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Echo
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Echo

1.  How can an echo be graded for valve regurgitation two different grades, for example 2+ 4+, or 3 to 4+.  Which is it, 2+ or 4+, or 3 or 4+.  I don't understand the grading.

2.  Could the grade of regurgitation be different from echo to echo, based on hormones at that time of the month?  Sometimes I notice irregular or more forceful heartbeats at certain times of the month and it seemed to be in relation to my period.

3.  If the echo is 4+ does that always mean surgery if you have no symptoms or heart enlargement?

Thanks for the answers!
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238671_tn?1189759432
The usual grading scheme is 1+ (mild), 2+, 3+, and 4+ (severe). Often, a range is given such as 1 to 2+, meaning that it is between 1 and 2 in terms of severity.

Grade of regurgitation is somewhat subjective and could vary from echo to echo depending on technique and interpretor. Blood pressure can greatly affect the amount of regurgitation (elevated blood pressure leads to more regurgitation). Hormones would not affect the amount of regurgitation.

Usually 4+ valve regurgitation leads to valve repair, if possible, even in the absence of symptoms. Usually, the echo will show some abnormality, either at rest, or with exercise if necessary. The threshold for valve replacement is a little bit higher than for valve repair.
11 Comments
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Avatar_n_tn
1.  I never had an echo while exercising.  What indicates that this should be done?

2.  So, is it fair to say that timing for replacement surgery does not solely rest on the grade of the echo, even if it's at 4+, but abnormality of the heart and symptoms also are considered.  If your echo is 4+ with no heart abnormality or no symptoms, it might not be time for replacement yet.  Is this correct?

3.  Is it possible to be grade 3+ to 4+ and go for years at this grade without needing replacement surgery?  Is this a slow process?  Could it ever go to a lesser grade after being on medicine? Is that good if it does as far as possible not needing surgery?

One cardiologist tells me I'm looking at replacement in 1 to 2 years and another tells me it could be up to 15 years or possibly never.  If I knew it could be possibly never, I could calm my nervous somewhat.  It's like I'm on an emotional roller coaster. One gives me the impression that it's very serious right now and the other tells me that I worry about it too much, that it could be years from now or maybe never.  (I like the second opinion!!!)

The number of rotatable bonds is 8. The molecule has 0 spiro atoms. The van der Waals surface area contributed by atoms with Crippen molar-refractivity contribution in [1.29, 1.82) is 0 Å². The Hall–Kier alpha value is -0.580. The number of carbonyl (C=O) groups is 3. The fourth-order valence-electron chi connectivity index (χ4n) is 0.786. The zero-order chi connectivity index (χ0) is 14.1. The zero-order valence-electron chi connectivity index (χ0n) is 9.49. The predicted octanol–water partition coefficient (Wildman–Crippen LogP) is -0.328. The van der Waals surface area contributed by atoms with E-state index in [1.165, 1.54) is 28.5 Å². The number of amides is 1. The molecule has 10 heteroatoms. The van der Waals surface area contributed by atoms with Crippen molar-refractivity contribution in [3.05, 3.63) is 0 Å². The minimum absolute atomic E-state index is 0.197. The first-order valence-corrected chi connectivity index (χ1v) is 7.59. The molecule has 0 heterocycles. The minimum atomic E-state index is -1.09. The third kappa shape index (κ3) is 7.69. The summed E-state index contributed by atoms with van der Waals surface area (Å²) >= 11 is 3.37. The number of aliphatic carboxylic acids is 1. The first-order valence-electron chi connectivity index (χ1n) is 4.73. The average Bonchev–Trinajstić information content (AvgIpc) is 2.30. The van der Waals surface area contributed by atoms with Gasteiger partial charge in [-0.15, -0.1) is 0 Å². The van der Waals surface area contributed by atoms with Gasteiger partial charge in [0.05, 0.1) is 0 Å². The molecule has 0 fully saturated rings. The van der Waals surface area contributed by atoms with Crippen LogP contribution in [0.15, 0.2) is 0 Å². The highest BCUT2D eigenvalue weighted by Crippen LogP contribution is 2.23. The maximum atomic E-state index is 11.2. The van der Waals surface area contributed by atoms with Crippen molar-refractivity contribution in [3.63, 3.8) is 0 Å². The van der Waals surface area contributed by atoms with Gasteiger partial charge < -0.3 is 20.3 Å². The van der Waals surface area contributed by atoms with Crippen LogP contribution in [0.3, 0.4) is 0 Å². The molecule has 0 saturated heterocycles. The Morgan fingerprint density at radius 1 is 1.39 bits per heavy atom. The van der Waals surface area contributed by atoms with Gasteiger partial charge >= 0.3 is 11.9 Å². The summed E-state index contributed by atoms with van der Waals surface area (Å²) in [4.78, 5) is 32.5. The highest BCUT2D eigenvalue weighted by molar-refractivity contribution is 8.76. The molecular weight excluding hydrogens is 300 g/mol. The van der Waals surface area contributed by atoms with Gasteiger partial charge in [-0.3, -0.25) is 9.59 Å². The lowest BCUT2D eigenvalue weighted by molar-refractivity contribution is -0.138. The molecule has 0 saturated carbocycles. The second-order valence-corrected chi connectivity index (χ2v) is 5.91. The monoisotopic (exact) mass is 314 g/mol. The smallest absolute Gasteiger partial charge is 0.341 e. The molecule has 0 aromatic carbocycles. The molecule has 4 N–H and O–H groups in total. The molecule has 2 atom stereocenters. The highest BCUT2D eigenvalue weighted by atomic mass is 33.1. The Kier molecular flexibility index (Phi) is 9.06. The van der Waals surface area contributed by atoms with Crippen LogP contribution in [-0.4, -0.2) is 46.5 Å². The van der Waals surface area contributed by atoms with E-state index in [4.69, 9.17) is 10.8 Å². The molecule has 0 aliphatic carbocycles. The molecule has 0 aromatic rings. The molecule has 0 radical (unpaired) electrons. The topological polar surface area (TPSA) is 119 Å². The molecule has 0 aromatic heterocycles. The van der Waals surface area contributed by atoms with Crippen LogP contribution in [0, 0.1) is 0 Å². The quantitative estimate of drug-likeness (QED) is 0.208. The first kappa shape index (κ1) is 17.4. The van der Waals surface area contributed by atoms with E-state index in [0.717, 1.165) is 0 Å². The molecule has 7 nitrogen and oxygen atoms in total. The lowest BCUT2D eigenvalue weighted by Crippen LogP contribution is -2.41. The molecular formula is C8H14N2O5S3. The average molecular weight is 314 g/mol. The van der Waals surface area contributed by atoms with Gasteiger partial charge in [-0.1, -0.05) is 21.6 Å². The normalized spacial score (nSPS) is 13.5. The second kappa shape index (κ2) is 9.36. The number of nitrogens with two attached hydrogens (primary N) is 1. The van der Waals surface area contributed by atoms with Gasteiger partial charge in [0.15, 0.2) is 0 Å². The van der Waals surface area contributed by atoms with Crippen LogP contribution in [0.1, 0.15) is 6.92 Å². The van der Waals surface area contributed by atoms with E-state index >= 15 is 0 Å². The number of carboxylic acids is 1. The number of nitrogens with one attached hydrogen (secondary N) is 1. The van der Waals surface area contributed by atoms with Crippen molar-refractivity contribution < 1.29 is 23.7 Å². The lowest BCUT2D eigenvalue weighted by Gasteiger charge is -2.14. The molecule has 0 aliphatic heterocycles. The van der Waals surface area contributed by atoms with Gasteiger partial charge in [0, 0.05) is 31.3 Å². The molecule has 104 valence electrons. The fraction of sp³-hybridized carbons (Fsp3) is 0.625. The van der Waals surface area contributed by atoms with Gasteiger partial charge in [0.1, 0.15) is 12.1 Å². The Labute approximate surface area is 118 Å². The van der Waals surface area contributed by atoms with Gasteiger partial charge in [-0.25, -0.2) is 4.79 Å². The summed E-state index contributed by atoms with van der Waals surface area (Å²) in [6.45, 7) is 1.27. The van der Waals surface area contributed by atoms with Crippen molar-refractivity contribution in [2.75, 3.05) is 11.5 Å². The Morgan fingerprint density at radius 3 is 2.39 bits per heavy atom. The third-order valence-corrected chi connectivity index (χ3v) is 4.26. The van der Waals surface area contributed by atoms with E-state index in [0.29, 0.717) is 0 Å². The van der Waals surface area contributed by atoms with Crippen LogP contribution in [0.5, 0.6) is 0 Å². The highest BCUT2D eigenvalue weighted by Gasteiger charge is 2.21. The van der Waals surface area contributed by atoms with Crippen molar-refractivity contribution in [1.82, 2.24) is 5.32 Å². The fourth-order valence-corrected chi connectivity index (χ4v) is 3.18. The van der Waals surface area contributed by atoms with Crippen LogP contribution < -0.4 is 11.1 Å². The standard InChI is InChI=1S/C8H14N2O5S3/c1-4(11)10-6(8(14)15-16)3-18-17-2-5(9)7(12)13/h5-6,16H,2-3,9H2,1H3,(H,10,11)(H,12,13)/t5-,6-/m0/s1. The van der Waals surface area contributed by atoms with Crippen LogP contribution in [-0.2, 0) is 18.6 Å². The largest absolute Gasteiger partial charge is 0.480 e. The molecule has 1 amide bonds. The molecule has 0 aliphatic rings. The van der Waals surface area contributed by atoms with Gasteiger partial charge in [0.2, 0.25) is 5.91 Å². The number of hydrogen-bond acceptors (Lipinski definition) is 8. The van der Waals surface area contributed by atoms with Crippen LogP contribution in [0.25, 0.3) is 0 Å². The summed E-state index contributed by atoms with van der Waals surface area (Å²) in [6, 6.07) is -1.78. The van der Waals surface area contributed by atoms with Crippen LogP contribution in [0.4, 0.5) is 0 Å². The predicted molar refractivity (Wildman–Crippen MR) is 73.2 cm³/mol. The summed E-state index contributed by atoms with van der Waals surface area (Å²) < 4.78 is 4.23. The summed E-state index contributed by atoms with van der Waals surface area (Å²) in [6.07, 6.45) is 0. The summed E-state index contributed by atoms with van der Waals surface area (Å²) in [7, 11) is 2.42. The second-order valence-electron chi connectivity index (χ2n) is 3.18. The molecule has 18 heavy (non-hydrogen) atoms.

Thanks for taking time to answer my questions!  Have a good day!
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Avatar_n_tn
On a scale from 0 to 4 where would trivial vavle regurgitation be?Thank you.Gene
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238671_tn?1189759432
Some of the specifics depend on which valve you are talking about. I am assuming it is the mitral valve.
1. In the setting of 4+ leakage, normal resting echo, and no symptoms, I get an exercise echo to see if symptoms or heart dysfunction occur.
2. If there is 4+ leakage and no symptoms (even with exercise) and a normal echo, and a normal heart rhythm, it is reasonable to wait. However, we are moving towards doing surgery even in this situation, if the valve can be repaired, as opposed to replaced.
3. There is no evidence that medications delay the need for surgery with mitral leakage; some experts even feel medicines are bad because they mask symptoms. However, there are some patients who go several years without needing surgery; this is the exception rather than the rule.
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238671_tn?1189759432
Trivial would be 0 to 1+.
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Avatar_n_tn
I'm sorry I neglected to say aortic insufficiency 3 to 4+.

Thanks, again!
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Avatar_n_tn
I'm sorry I neglected to say it is aortic insufficiency 3 to 4+.  Is there any difference in what you said regarding the mitral valve?

Thanks, again!
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238671_tn?1189759432
That does change things a bit. Medications have been shown to delay the need for surgery significantly in patients with aortic insufficiency. I would not recommend surgery to someone with 4+ AI if they had absolutely no symptoms (even with maximal exercise) and if the echo was normal (size and function). I would monitor them and their echo periodically. It is impossible to predict the need for eventual surgery, but it is possible that surgery would not be required for years, though if you are young enough, surgery will probably be required at some point.
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238671_tn?1189759432
See my previous post - it does make a difference in that medicines can help with aortic insufficiency.
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Avatar_n_tn
Thank you for your prompt reply and have a good evening!
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238671_tn?1189759432
You are welcome. Good luck.
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